In the right lighting, a male Royal Sunangel is a striking sight, with plumage of deep, shimmering violet-blue and a long, forked tail. Like the Rainbow-bearded Thornbill and Glittering Starfrontlet, it needs direct light to really shine; low light makes these avian gems seem dark and dull-colored.
This regal species is known only from a handful of sites in northern Peru and southern Ecuador. Habitat loss from agriculture, mining operations, and road building are the biggest threats within its small, already-fragmented range.
The Royal Sunangel is most often sighted on sandy ridgetops near "elfin" forest. These high-altitude forests are characterized by moss-covered, stunted trees, bordered by mossy savannas with lichen-covered bushes, succulents, and ferns. The species has also been found living on the sides of steep, wooded ravines.
Like other hummingbird species, including Swallow-tailed Hummingbird and Ruby Topaz, the Royal Sunangel is sexually dimorphic, meaning the male and female differ in appearance. The female sunangel is dark green with speckled cinnamon and a buffy collar, only retaining the shimmering blue-black color of the male on their tails.
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The Royal Sunangel feeds on nectar and insects, often following a regular circuit of feeding sites. Royal Sunangels may also visit hummingbird feeders, where they join other species such as Long-tailed Sylph for sips of sugar water.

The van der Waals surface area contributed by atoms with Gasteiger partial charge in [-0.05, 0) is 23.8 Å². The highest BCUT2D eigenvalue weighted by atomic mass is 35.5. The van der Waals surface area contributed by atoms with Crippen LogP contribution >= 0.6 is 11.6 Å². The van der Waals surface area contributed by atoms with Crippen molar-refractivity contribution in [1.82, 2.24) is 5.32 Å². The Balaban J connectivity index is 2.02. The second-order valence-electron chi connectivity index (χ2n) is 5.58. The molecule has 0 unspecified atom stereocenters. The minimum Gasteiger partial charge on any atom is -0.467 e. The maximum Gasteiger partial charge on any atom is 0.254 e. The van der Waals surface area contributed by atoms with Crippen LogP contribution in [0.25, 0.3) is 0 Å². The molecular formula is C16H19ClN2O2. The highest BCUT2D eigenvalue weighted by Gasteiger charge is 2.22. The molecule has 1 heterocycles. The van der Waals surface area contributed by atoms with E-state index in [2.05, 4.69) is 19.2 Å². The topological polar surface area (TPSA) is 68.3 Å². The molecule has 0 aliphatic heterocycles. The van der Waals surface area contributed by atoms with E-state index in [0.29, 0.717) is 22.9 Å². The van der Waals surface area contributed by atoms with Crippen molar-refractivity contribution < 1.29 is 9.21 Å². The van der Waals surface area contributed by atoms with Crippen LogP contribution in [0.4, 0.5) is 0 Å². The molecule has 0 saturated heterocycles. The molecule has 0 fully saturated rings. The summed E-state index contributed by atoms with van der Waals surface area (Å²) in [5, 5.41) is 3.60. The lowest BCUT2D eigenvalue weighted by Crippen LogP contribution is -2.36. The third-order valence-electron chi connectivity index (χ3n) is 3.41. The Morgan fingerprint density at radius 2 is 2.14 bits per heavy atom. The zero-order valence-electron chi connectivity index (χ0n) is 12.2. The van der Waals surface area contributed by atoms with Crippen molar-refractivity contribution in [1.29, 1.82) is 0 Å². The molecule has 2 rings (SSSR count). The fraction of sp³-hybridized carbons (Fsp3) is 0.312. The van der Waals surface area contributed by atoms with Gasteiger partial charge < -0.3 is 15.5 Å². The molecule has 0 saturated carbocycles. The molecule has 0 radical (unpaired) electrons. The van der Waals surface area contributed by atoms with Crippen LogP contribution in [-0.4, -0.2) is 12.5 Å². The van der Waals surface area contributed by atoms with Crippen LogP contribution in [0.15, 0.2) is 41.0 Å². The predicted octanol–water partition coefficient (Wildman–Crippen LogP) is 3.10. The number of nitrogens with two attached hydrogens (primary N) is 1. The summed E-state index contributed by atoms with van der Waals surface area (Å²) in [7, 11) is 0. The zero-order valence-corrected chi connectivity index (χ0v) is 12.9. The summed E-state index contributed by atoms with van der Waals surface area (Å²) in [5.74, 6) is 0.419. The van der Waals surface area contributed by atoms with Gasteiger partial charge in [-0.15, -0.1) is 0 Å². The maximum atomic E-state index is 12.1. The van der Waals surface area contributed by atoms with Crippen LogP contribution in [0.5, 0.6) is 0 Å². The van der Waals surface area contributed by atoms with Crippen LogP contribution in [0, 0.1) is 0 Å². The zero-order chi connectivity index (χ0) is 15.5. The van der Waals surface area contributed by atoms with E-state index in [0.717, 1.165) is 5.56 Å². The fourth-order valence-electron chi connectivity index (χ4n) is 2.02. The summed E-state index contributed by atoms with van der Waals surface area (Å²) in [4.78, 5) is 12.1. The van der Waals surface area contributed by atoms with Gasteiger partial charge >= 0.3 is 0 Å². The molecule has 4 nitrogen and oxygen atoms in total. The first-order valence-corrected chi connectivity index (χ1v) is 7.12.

In at least one location, researchers have observed that males favor higher-altitude feeding areas than females; they prefer different flowering plants as well. This species feeds while perched as well as in hovering flight — an adaptation to the thinner air of its high-altitude habitats.
Like others of its family, including Rufous Hummingbird and Rainbow Starfrontlet, the Royal Sunangel is fiercely territorial in its feeding areas. Males chase and attempt to intimidate intruders, whether they are other male birds or large insects.
Visiting females receive a warmer reception: The male courts them by flying in circles and u-shapes while opening and closing his long, colorful tail.
More Habitat for Royal Sunangel
In 2005, ABC supported Peruvian partner Asociación Ecosistemas Andinos (ECOAN) in creating the Abra Patricia Reserve in northern Peru, which protects more than 25,000 acres of montane forest and over 300 bird species, including the Royal Sunangel. Abra Patricia has been identified by the Alliance for Zero Extinction (AZE) as a priority site for several other endangered bird species, such as Johnson's Tody-Flycatcher, Ochre-fronted Antpitta, and Long-whiskered Owlet.
ABC is currently working to expand the Abra Patricia Reserve by 173 acres to increase protection for birds such as Royal Sunangel. Please consider donating to help us save even more habitat at this special reserve!
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